The more you are into materialism, the greater the need for money…
Latest reports coupled with tangible proof have convinced me that the Black community is full of materialistic consumers.
Even though we constitute less than five per cent of the population in Quebec, we are among the largest consumers of smart phones, flat screen televisions, and other non-essential gadgets and gizmos that give us “status and credibility” in our circles.
We spend thousands of dollars annually on our basic needs, but mostly on our materialistic impulses.
I have oftentimes heard many say that this statement is true because the conditions in which we find ourselves in this country are making us this way. Regardless of the reasoning, it is happening, so we need to figure out how to get ourselves out of this hole.
Nevertheless, before we find out how we’re going to extricate ourselves from this situation, let me discuss how materialism is killing the black community.
Permit me to offer a caveat, that the following observations are solely those of a personal nature. I do not profess to have all the answers to everything, and as a consequence apologize to any reader who may have been led to believe that the contrary bore any figment of truth. Like any other communal-minded citizen, I do have concerns about certain issues that affect us as a people and a community, and in addition the changes that we can collectively make to keep improving the community. So my ultimate goal and ambition(s) is wholeheartedly geared towards improvement at large, and in the creation of an ongoing dialogue amongst anyone and everyone on ways that we can all work together to get this done.
In addition, I also have a problem with the term ‘blaming the victim,’ simply because the term victim implies that we are powerless. Black people are not powerless; we are merely failing to use our power.
It does not take the workings of a genius to figure out that the more you are into materialism, the greater the need for money. Simply put, we are working harder and longer than ever, all at the expense of family time. To this end, it does not matter if it is a single or two parent household. Everyone is working and spending less time with the children. To compensate for this we are buying them things and turning them into materialistic consumers of the future.
One of the most important consequences of our materialism is our creation of rotten, spoiled, entitled children. It is evident that the more monetary ladders we climb, the more our kids develop an unquenchable appetite for more and more material goods.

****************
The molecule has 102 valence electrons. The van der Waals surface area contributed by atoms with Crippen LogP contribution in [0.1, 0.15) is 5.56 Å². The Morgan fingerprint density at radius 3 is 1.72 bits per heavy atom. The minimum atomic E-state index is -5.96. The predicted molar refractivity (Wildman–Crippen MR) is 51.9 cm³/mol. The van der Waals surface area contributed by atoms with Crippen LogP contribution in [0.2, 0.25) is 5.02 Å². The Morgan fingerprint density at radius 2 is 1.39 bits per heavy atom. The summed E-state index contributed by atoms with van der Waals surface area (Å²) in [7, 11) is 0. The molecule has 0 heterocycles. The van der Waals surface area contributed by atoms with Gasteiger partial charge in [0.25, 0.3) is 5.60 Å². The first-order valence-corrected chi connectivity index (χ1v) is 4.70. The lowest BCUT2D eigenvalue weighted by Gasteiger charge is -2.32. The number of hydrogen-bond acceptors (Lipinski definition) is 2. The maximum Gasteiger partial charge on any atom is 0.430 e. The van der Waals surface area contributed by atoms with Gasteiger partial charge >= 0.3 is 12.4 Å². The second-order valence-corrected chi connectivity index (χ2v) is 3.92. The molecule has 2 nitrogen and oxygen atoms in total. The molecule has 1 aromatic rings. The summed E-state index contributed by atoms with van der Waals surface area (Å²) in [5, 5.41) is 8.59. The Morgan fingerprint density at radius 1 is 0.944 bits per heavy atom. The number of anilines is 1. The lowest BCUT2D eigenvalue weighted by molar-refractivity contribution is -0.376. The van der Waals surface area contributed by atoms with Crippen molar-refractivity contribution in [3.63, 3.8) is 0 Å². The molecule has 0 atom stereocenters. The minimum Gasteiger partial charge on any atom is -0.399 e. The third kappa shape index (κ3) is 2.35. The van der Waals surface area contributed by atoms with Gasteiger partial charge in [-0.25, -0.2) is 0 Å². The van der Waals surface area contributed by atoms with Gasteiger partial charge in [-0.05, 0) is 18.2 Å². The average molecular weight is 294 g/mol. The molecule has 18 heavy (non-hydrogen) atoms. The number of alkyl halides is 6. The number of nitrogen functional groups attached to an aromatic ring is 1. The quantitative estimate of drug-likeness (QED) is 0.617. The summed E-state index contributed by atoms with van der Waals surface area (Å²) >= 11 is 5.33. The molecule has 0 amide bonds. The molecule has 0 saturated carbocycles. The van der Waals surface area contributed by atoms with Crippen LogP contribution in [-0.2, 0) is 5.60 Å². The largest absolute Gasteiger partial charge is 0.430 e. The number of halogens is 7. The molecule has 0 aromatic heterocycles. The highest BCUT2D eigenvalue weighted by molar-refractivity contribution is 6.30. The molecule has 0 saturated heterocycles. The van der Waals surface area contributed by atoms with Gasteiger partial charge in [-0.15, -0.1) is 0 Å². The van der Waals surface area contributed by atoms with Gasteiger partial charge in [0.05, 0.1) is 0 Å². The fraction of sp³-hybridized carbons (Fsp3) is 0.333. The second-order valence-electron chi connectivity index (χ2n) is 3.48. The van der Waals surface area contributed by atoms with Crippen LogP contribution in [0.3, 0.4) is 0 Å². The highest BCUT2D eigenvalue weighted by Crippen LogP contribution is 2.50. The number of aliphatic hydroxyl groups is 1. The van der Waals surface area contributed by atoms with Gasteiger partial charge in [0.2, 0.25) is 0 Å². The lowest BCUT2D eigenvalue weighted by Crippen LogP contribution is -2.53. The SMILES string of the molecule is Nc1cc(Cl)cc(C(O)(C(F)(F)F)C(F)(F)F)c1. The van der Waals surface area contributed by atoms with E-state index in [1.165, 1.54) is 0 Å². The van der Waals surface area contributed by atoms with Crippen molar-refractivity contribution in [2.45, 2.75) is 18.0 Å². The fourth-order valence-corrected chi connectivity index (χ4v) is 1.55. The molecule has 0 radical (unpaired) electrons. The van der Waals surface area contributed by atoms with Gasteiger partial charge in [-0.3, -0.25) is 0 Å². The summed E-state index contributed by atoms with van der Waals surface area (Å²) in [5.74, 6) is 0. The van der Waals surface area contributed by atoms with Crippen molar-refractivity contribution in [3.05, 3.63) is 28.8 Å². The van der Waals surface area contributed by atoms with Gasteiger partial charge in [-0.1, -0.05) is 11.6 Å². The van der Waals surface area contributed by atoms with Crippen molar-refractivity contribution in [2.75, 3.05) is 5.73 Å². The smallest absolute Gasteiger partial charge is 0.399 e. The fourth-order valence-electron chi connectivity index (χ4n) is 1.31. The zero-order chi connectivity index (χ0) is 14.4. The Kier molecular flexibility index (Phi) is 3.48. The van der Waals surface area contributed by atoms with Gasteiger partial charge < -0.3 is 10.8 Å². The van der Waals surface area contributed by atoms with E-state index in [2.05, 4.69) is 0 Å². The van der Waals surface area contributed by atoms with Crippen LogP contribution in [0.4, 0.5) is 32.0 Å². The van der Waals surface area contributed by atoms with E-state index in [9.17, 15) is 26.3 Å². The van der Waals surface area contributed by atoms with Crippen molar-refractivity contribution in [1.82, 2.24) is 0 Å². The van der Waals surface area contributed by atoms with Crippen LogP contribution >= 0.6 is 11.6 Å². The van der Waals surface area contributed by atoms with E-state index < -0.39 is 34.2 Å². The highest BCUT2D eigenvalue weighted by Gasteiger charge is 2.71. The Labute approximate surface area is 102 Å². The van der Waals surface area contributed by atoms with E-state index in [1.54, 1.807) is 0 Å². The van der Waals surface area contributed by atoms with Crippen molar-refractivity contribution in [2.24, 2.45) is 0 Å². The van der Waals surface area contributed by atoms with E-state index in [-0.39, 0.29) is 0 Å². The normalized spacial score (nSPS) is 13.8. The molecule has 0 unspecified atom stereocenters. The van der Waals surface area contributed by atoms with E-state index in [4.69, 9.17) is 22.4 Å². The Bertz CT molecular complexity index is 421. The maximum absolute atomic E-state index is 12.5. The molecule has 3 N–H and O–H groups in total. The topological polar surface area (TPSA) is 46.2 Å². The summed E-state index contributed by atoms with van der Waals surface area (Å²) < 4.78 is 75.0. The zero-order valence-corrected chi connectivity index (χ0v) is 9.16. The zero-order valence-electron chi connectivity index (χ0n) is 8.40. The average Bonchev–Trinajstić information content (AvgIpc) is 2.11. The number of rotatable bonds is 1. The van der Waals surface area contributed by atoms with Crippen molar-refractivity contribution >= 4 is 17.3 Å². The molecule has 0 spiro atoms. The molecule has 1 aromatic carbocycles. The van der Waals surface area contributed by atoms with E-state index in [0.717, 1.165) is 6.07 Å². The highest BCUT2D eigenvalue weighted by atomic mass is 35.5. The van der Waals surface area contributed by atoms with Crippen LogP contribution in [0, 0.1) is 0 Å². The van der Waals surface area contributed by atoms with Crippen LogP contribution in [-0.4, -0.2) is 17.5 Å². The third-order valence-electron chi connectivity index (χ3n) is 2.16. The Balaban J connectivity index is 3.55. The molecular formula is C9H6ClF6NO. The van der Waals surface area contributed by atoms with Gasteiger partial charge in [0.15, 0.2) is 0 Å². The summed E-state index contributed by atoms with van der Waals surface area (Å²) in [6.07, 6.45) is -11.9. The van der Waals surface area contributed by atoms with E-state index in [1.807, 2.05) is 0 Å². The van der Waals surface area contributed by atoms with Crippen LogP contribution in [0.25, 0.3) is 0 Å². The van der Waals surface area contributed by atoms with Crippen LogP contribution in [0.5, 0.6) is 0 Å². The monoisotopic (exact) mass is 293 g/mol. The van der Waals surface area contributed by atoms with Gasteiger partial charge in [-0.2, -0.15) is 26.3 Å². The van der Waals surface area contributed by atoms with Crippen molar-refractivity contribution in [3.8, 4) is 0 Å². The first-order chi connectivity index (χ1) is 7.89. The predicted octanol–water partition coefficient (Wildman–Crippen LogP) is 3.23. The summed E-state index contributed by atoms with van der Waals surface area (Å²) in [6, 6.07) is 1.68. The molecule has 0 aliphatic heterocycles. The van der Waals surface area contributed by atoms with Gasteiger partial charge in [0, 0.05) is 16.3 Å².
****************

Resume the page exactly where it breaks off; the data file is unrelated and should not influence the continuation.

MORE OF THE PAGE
Everything from I Pod, I phones, My phone, Smart phones, tablets, video games, clothes, shoes… and an assortment of other unnecessary items are included in their basic list of needs.
Get into their Facebook or should that be Wastebook page, or even talk to them, and learn or hear how frustrated they are over their parents not buying the right pair of shoes, the jacket or something else.
It is sad, but our community is sick in this manner. If you have spent any time in a school volunteering, mentoring or even speaking with children, you will very soon and quickly find out that the days of career ambitions, being a doctor, lawyer, business owner, veterinarian … are over.
Everyone wants to be a famous entertainer, singer, rapper or sports athlete. Obviously, this depends on the area you live and the school that you’re in, but this does not take away from the fact that there is a large segment of our population that is drowning in the materialism hunt.
They all suffer from delusional career ambitions. The kicker is that no one wants to work for it; they all feel entitled by birth. Role models are very important to every young child.
There was a time when these models were found in the home, but those days seem to be over for most families. Today our children’s role models are discovered on television, in social media, and are the big ballers in the community. It does not matter how these people get their wealth or material goods, it just matters that they’ve got them.
A great many are to be found in the hip hop community and are not teaching our children the right morals, values and community-minded mentality we need for the future.
We are economically misdirected, preferring commodities to assets. There’s nothing wrong with being a consumer, but we are consuming the wrong things. Our materialism has blinded us to the true picture of economics and the importance of sharing wealth. We just want to buy things that are pretty, carry status and make us feel better. We are purchasing depreciating commodities that are not providing any future economic support for our families.
If we were buying assets with the thousands of dollars in annual spending, or supporting our fellow Black business owners, then our community would be in a great position, but we are not. We are purchasing depreciating commodities that make everyone rich and us poor.
Something must change. We must not allow further ingestion of the hemlock of materialism. The same boiling water that softens the potato hardens the egg.
It’s not about our circumstances, but all about what we are made of as a community.
Aleuta—- The struggle continues.